Inside Our Home School: Why I’m Not Worried About Socialization

Socialization. It’s a big word, and it’s one you hear used a lot when it comes to homeschooling.

Aren’t you worried about socialization? 

I hope your kids are getting socialized. 

How are you socializing your kids?

These are all questions I’ve fielded everywhere from the playground to the grocery store checkout line.

First of all, if you’ve ever asked this question of a homeschool family – thank you for caring about kids. Really. In a world that can be self-absorbed and isolated, thanks for valuing the fact that children grow up healthy and whole.

Inside Our Home School: Why I'm Not Worried About Socialization

To answer your question, here’s why I’m not worried about socialization when it comes to giving my kids a parent-directed education.

Education is far more than socialization.

When we hold education’s greatest value up as socialization, we do it a disservice. Education – a real love of learning – is so much more than structured time spent in a classroom. It’s far more than socialization. I think teachers and parents would both agree that education is exploration and imagination and character and a million other magnificent things. Let’s not limit the benefits of education to a specific social structure.

Homeschooling trains kids in a wide variety of social situations.

According to the CDC, the average American lives to be nearly 79 years old. We spend 18 of those years as a child, and the following 61 as an adult. I think it’s worthwhile to use the time I’m given with my kids to train them in navigating social situations. Whether it’s exchanging polite conversation at the grocery store, giving a presentation to a local business, entering the county fair, or visiting people in a nursing home, our family highly values equipping our kids to handle a wide variety of scenarios with courage and kindness.

Homeschooling is not just at home.

Homeschooling looks vastly different than it did even 15 years ago. There are hundreds of programs, classes, and activities for homeschool students in the area – many of them free or low-cost. It’s not a question of how can my children participate, but how can we choose? My kids currently participate in homeschool assistance program classes, gymnastics, a local co-op, and a variety of field trips, not to mention non-homeschooling activities. We’re thankful to spend time each week with a variety of kids and ages, while still being able to focus our time at home.

Homeschooling encourages individuality.

One of my biggest fears upon beginning homeschooling was that our family would be labeled as weird. Who doesn’t crave acceptance and want it for their kids, too?

But the truth of the matter is, no family is completely normal. We all have habits and values that set us apart. And the older I get, the more I think that the things that make us individuals are what make us wonderful. I don’t want my kids to stop pursuing an interest because it’s unpopular according to their peers. I want them to freely follow their God-given abilities without pressure to conform.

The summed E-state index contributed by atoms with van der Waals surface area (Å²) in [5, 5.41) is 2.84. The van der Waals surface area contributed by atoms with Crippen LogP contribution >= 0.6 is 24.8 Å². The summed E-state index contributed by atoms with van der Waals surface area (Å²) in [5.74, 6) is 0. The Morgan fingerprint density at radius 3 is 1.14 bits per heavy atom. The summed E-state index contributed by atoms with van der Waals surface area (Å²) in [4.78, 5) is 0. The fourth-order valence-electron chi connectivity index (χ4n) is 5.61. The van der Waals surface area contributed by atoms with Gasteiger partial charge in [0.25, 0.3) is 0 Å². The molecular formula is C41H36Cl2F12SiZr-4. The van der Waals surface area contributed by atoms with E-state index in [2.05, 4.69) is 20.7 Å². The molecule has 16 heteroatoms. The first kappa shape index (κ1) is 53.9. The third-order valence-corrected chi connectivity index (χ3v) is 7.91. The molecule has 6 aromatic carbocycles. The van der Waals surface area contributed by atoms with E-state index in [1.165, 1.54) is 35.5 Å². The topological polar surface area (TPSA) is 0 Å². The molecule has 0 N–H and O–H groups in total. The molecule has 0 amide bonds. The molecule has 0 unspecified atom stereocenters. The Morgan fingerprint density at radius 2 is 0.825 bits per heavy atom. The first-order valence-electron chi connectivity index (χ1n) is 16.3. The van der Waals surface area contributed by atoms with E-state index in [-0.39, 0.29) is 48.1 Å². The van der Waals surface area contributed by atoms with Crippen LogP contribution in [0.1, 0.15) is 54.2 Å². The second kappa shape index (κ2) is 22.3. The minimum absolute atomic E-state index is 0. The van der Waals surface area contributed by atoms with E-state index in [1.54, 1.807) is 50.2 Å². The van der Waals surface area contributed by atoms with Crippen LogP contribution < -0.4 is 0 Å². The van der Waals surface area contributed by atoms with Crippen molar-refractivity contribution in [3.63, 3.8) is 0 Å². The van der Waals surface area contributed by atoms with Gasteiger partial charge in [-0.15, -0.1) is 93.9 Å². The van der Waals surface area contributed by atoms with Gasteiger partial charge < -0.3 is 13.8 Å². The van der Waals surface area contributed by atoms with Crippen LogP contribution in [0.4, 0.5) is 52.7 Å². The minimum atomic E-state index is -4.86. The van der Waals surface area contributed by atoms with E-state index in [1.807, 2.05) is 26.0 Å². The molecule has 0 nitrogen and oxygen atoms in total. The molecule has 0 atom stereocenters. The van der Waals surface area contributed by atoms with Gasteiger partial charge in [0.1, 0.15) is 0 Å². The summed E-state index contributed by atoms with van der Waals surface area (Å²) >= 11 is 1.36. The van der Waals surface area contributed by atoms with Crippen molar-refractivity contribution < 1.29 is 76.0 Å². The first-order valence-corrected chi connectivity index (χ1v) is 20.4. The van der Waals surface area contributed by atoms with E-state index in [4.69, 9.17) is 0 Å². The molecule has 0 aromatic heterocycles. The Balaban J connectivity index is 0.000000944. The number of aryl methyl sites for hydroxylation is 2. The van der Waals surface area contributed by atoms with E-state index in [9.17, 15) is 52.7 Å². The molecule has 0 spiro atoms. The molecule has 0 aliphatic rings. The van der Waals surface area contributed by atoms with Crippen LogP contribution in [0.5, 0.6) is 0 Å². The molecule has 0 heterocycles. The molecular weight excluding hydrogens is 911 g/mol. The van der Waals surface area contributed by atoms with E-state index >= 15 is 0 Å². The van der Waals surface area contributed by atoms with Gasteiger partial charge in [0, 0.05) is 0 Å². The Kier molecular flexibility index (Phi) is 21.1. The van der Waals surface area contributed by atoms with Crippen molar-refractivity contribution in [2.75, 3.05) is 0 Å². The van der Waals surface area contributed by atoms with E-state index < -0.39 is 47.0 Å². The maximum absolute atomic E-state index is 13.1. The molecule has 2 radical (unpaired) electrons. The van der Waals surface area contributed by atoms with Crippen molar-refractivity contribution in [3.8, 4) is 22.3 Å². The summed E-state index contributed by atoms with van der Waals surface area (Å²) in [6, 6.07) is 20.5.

Homeschooling enables my kids to see people through a wide lens.

When it comes to friends, my kids see beyond grade level to interest and character. They view anyone as a potential friend – regardless of age. Isn’t that what adulthood really is – people who come together around a common interest and values rather than age?  If I was only friends with people my age now, I’d have three friends. My kids regularly play with kids of all ages, and it’s a beautiful thing. 

Family is where we first learn how to be a friend.

Most of us have very few lifelong friends, but family relationships are forever. Growing up, I spent far more time with friends who I never talk to as an adult. Looking back, I wish I’d chosen to spend more of that time with my family. I want my kids to be friends  both now and as adults. One of the greatest ways I can cultivate those friendships is by providing them with the gift of time together.  

I firmly believe that one of the most impactful ways I can teach my kids to go out and love the world around them is by teaching them first how to love the people in our home.

I hope I’ve given you a small window into the life of a homeschool family.

For those of you who love having your children in a school setting, I hope I’ve answered a question you may have about homeschooling.

And for those of you, like me, who are interested in homeschooling, but have so many doubts that hold you back, I hope this can be an encouragement to you in what homeschooling can be.  

I think we can all agree that the very best education occurs in the context of community and accountability – whether that’s within the walls of our schools or our homes.


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Lindsay grew up in Cedar Rapids and is surprised and delighted to find that she lives here as an adult. She's been married to a really great guy named Christian since 2007 and during that time, they've added three amazing kids to their family - Eadie (9), Graham (6), and Greta (4). Lindsay has spent time working as a content strategist, freelance writer, stay-at-home-mom, and is now enjoying homeschooling her kids. When she's not reenacting the Boston Tea Party for her kids with stuffed animals and fruit snacks, she loves being active outside, watching baseball games, reading great books, and having friends over for any reason at all. At the end of the day, Lindsay hopes she consistently lives out her faith, builds a strong family culture, and encourages moms around her in a meaningful way.

1 COMMENT

  1. I agree wholeheartedly! I also appreciate how you didn’t make this an us vs. them post. You very lovingly answered a question that so many people have. Thanks for sharing your insight and words of wisdom.

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